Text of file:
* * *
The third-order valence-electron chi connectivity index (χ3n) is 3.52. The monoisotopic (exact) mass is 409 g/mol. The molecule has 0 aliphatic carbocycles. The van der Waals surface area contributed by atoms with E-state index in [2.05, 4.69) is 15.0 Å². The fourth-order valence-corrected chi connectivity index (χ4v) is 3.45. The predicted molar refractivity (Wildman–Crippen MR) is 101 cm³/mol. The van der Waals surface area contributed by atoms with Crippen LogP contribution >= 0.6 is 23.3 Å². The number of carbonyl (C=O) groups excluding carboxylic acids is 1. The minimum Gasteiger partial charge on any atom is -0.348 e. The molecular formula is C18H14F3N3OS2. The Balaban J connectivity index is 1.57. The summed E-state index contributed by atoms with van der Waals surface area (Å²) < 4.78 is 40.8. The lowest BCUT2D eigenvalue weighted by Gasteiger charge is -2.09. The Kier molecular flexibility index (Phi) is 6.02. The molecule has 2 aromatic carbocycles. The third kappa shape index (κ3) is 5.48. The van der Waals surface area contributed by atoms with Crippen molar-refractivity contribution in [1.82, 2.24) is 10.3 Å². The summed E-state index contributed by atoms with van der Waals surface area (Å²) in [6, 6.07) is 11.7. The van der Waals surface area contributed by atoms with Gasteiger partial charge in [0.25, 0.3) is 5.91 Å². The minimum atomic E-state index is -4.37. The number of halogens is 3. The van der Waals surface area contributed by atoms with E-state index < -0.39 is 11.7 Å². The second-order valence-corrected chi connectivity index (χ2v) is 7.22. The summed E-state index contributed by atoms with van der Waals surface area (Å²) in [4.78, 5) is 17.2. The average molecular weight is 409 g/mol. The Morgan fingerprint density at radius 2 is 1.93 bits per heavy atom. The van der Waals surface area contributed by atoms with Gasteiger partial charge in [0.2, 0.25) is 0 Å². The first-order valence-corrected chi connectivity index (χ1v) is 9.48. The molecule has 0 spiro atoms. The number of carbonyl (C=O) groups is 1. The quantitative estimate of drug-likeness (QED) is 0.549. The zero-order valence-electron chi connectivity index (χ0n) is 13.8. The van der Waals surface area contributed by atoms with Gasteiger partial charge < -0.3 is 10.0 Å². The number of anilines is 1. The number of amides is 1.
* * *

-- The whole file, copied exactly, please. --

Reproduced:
The third-order valence-electron chi connectivity index (χ3n) is 3.52. The monoisotopic (exact) mass is 409 g/mol. The molecule has 0 aliphatic carbocycles. The van der Waals surface area contributed by atoms with E-state index in [2.05, 4.69) is 15.0 Å². The fourth-order valence-corrected chi connectivity index (χ4v) is 3.45. The predicted molar refractivity (Wildman–Crippen MR) is 101 cm³/mol. The van der Waals surface area contributed by atoms with Crippen LogP contribution >= 0.6 is 23.3 Å². The number of carbonyl (C=O) groups excluding carboxylic acids is 1. The minimum Gasteiger partial charge on any atom is -0.348 e. The molecular formula is C18H14F3N3OS2. The Balaban J connectivity index is 1.57. The summed E-state index contributed by atoms with van der Waals surface area (Å²) < 4.78 is 40.8. The lowest BCUT2D eigenvalue weighted by Gasteiger charge is -2.09. The Kier molecular flexibility index (Phi) is 6.02. The molecule has 2 aromatic carbocycles. The third kappa shape index (κ3) is 5.48. The van der Waals surface area contributed by atoms with Crippen molar-refractivity contribution in [1.82, 2.24) is 10.3 Å². The summed E-state index contributed by atoms with van der Waals surface area (Å²) in [6, 6.07) is 11.7. The van der Waals surface area contributed by atoms with Gasteiger partial charge in [0.25, 0.3) is 5.91 Å². The minimum atomic E-state index is -4.37. The number of halogens is 3. The van der Waals surface area contributed by atoms with E-state index < -0.39 is 11.7 Å². The second-order valence-corrected chi connectivity index (χ2v) is 7.22. The summed E-state index contributed by atoms with van der Waals surface area (Å²) in [4.78, 5) is 17.2. The average molecular weight is 409 g/mol. The Morgan fingerprint density at radius 2 is 1.93 bits per heavy atom. The van der Waals surface area contributed by atoms with Gasteiger partial charge in [0.2, 0.25) is 0 Å². The first-order valence-corrected chi connectivity index (χ1v) is 9.48. The molecule has 0 spiro atoms. The number of carbonyl (C=O) groups is 1. The quantitative estimate of drug-likeness (QED) is 0.549. The zero-order valence-electron chi connectivity index (χ0n) is 13.8. The van der Waals surface area contributed by atoms with Gasteiger partial charge < -0.3 is 10.0 Å². The number of anilines is 1. The number of amides is 1.